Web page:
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Hillsborough Castle Project

Opening doors, exploring stories, inspiring the future – for everyone

Opening doors, exploring stories, inspiring the future – for everyone

About the project

We're re-opening the doors of Hillsborough Castle and Gardens in Northern Ireland for everyone to explore the stories of this extraordinary place, and take part in its inspiring new future.

Historic Royal Palaces are investing over £16m into an ambitious programme of capital projects and associated activities that will open the site to the widest possible audience; conserve and re-present the heritage; explore its stories and engage communities and learners.

The project has received a grant from the Heritage Lottery Fund and significant support from Mark Pigott KBE, Garfield Weston Foundation, The Clore Duffield Foundation, The Foyle Foundation, The Wolfson Foundation and other generous benefactors.

The castle and gardens re-opened on 18 April 2019.

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A high-angle view of Yew Tree Walk and Lady Alice's Pond looking east, 5 June 2018.

Improvements to site facilities

Colour sketch of people in the Lower Courtyard at Hillsborough Castle.

Lower Courtyard

The courtyard area at the lower end of the estate is being redeveloped into a multi-functioning space with café, shop, visitor information, ticketing and meeting spaces for visitors, schools and groups arriving by car and coach.

A number of exciting discoveries have been made in this area, including the remains of early eighteenth century Pineapple Houses and original Hot House walls. These are thought to be from one of the earliest sets of large greenhouses constructed at a private residence in Ireland. We will preserve the remains of these historic structures and bring to life the stories they have to tell.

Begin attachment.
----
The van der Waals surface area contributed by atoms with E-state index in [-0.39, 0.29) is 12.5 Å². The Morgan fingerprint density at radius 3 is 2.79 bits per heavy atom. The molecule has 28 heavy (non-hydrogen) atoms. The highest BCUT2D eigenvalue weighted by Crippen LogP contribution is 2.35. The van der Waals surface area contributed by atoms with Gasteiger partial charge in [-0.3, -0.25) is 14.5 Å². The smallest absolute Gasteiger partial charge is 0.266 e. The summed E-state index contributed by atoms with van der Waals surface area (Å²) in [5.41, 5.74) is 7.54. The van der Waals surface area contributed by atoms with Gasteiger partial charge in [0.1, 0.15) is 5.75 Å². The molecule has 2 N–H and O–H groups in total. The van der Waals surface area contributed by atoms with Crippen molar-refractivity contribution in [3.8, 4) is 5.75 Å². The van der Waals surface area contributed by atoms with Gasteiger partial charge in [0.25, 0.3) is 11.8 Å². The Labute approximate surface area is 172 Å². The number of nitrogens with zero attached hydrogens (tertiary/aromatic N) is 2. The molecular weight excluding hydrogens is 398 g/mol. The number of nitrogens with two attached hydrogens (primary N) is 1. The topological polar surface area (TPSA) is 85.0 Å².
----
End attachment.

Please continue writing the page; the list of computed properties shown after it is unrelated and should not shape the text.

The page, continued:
Colour sketch of the Stable Yard surrounded by people

The Stable Yard

The Stable Yard, built in the 1780s and located at the upper end of the estate, is being restored and adapted to create a café, shop and facilities for visitors and local residents arriving to the Castle from the town.

The new Clore Learning Centre will be located on the first floor of the Stable Yard and will become a centre for cross-community learning and engagement programmes.

Colour sketch of the proposed Clore Learning Centre at Hillsborough Castle.

Clore Learning Centre

The first floor of the Stable Yard is being developed into an inspiring learning space providing facilities for learning and engagement activities with schools, families, youth and community groups, as well as talks and workshops for adults.

Historic Royal Palaces’ learning and engagement strategy places audiences and their learning experiences at the heart of the organisation. The Clore Learning Centre will be supported by a rich programme of learning, participation and public programmes appealing to people of all ages and backgrounds.

Coach and car park

Now in the final stages of completion, a new car park with direct access from the A1 dual carriageway will ensure that access to Hillsborough Castle and Gardens is as easy as possible for visitors.

The car park has been designed to be in-keeping with and an enhancement to the existing landscape and environment. We’ve uncovered the ruins of what we believe to be an old agricultural building, which we’ve preserved and incorporated into the layout of the car park.

With well over 300 car spaces, including disabled parking along with 12 coach parking spaces and 600 overflow spaces and drop-off zone, this new facility will transform the possibilities of the estate and, for the first time, enable thousands of visitors to enjoy the site each day.